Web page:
David Bourget (Western Ontario)
David Chalmers (ANU, NYU)
Rafael De Clercq
Jack Alan Reynolds
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Philosophy of Science 61 (4):579-591 (1994)
The biological sciences employ a concept of normality that must be distinguished from statistical or value concepts. The concept of normality is presupposed in the standard explications of biological functions, and it is crucial to the strategy of explanation by approximations in, for example, physiology. Nevertheless, this concept of normality does not seem to be captured in the language of physics. Thus attempts at explaining the methodological relationship between the biological sciences and the physical sciences by concentrating only on the concept of biological function cannot go very far. An analysis of the concept of normality is also necessary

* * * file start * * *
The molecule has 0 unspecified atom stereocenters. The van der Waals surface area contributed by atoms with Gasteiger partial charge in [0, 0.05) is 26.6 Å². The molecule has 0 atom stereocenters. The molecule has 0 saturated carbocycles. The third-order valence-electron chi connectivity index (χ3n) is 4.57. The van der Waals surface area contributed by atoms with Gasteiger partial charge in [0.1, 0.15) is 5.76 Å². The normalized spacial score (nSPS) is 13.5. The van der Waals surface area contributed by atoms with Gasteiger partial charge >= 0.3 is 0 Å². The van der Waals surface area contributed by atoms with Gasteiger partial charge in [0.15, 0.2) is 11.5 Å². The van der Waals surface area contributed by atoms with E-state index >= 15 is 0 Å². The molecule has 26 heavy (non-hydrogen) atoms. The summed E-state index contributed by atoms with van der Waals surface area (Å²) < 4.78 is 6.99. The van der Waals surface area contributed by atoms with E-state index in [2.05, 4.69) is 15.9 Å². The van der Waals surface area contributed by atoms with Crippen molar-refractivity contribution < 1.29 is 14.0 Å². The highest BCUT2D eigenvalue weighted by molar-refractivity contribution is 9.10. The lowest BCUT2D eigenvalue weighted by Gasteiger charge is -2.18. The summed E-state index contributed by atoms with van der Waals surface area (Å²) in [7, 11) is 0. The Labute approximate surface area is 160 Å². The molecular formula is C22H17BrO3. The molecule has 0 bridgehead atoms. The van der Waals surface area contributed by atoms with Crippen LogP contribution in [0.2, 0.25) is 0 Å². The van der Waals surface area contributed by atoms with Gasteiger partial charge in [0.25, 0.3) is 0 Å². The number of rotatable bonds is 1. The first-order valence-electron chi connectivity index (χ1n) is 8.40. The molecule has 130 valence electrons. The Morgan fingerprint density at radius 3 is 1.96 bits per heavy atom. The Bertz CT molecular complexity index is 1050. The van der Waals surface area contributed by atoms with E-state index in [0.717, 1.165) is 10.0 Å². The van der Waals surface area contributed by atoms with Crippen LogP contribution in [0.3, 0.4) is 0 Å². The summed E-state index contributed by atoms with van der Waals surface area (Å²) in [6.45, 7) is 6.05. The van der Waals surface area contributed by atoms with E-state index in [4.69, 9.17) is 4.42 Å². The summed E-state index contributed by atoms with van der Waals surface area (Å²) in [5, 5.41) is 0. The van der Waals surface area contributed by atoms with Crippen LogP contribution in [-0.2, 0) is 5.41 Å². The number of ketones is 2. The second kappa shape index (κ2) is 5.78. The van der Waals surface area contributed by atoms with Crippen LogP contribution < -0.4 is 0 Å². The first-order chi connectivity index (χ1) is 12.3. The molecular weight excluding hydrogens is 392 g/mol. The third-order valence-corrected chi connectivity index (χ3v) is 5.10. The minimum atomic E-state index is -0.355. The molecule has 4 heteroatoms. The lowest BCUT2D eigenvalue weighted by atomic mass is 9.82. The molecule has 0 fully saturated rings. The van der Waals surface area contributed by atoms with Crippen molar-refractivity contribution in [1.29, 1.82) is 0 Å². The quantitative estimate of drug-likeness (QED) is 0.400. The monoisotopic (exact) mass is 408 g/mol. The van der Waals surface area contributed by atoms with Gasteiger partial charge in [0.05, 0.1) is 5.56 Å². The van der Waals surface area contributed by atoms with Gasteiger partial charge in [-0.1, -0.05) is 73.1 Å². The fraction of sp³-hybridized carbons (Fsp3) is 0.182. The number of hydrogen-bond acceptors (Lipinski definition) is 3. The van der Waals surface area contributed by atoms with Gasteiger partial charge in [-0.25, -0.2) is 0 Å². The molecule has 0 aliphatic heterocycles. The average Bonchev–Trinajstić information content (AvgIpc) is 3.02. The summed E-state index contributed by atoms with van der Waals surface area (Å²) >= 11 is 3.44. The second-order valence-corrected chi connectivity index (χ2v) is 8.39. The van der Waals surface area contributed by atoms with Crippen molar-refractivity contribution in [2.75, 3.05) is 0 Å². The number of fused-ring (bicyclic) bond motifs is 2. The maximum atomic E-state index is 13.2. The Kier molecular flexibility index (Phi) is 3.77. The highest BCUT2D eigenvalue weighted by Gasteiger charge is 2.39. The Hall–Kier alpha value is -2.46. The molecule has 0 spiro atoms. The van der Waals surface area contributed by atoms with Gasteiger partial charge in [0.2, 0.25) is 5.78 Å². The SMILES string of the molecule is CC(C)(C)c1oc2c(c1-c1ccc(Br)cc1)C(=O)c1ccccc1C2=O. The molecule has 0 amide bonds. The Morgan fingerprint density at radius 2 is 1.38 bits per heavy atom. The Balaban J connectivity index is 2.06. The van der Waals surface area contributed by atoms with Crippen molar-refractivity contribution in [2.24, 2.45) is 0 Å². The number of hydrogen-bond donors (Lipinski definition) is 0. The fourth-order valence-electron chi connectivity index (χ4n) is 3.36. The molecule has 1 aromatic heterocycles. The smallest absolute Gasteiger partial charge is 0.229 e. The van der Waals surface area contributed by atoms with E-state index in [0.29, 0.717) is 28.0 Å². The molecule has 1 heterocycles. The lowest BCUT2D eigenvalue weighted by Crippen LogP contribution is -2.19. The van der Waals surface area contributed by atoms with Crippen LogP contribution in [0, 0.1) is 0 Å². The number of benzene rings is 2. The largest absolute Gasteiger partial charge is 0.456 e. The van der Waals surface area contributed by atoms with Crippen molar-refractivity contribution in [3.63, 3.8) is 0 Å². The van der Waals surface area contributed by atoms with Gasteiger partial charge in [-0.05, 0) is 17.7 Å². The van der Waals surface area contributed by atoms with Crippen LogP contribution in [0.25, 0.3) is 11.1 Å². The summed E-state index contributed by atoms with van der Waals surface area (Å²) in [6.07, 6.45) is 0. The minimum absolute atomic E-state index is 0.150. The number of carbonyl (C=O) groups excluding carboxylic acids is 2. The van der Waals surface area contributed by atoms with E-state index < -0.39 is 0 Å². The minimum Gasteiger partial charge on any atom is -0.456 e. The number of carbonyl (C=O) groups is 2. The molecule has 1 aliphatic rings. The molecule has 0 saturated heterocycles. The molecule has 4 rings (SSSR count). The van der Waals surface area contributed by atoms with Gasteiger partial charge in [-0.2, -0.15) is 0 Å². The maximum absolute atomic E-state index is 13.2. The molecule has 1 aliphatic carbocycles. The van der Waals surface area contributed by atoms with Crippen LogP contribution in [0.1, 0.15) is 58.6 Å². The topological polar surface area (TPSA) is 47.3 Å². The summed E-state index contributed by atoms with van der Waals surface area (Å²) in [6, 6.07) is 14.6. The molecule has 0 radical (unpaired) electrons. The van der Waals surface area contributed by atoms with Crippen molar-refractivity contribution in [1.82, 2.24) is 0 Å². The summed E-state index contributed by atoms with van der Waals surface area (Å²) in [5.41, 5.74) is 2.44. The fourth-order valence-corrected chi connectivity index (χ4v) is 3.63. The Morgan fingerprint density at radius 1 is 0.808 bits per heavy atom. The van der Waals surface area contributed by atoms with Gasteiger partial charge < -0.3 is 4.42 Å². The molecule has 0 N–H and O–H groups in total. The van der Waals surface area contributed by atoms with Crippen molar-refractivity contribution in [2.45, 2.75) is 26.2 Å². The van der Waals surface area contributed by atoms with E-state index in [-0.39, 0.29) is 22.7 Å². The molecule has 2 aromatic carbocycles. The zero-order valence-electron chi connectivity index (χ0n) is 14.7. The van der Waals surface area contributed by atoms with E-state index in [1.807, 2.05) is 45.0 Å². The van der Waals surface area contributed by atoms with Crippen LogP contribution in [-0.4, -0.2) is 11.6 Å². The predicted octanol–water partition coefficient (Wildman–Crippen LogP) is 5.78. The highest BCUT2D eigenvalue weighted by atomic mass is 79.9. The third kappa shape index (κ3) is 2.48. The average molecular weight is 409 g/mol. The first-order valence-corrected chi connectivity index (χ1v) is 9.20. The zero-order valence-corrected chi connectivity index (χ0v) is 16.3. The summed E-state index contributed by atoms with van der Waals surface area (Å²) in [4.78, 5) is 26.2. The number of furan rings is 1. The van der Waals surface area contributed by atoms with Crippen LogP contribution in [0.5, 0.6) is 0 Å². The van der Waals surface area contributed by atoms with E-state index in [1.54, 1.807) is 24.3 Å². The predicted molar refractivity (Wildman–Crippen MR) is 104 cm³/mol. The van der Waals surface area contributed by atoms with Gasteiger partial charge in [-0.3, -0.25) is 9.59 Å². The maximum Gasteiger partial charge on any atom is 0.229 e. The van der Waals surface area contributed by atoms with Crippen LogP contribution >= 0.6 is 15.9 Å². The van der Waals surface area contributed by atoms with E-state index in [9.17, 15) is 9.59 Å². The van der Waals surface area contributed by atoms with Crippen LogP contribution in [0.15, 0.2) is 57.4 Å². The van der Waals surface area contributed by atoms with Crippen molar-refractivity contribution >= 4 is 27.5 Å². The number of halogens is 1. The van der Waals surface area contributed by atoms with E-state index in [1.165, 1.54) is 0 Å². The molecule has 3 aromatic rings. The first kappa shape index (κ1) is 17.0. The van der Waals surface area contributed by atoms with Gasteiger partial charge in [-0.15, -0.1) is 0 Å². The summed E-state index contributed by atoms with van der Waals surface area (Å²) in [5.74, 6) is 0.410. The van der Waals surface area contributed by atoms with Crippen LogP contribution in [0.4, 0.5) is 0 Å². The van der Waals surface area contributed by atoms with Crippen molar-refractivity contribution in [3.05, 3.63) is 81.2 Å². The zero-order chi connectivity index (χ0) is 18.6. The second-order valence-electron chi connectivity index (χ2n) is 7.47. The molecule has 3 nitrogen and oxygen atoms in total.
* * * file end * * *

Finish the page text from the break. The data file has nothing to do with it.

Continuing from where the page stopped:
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R. Amundson (2000). Against Normal Function. Studies in History and Philosophy of Science Part C 31 (1):33-53.
Mark Ereshefsky (2009). Defining 'Health' and 'Disease'. Studies in History and Philosophy of Science Part C 40 (3):221-227.
John Zammito (2006). Teleology Then and Now: The Question of Kant's Relevance for Contemporary Controversies Over Function in Biology. Studies in History and Philosophy of Science Part C 37 (4):748-770.
Helena Siipi (2008). Dimensions of Naturalness. Ethics and the Environment 13 (1):pp. 71-103.
James Barham (2012). Normativity, Agency, and Life. Studies in History and Philosophy of Science Part C 43 (1):92-103.
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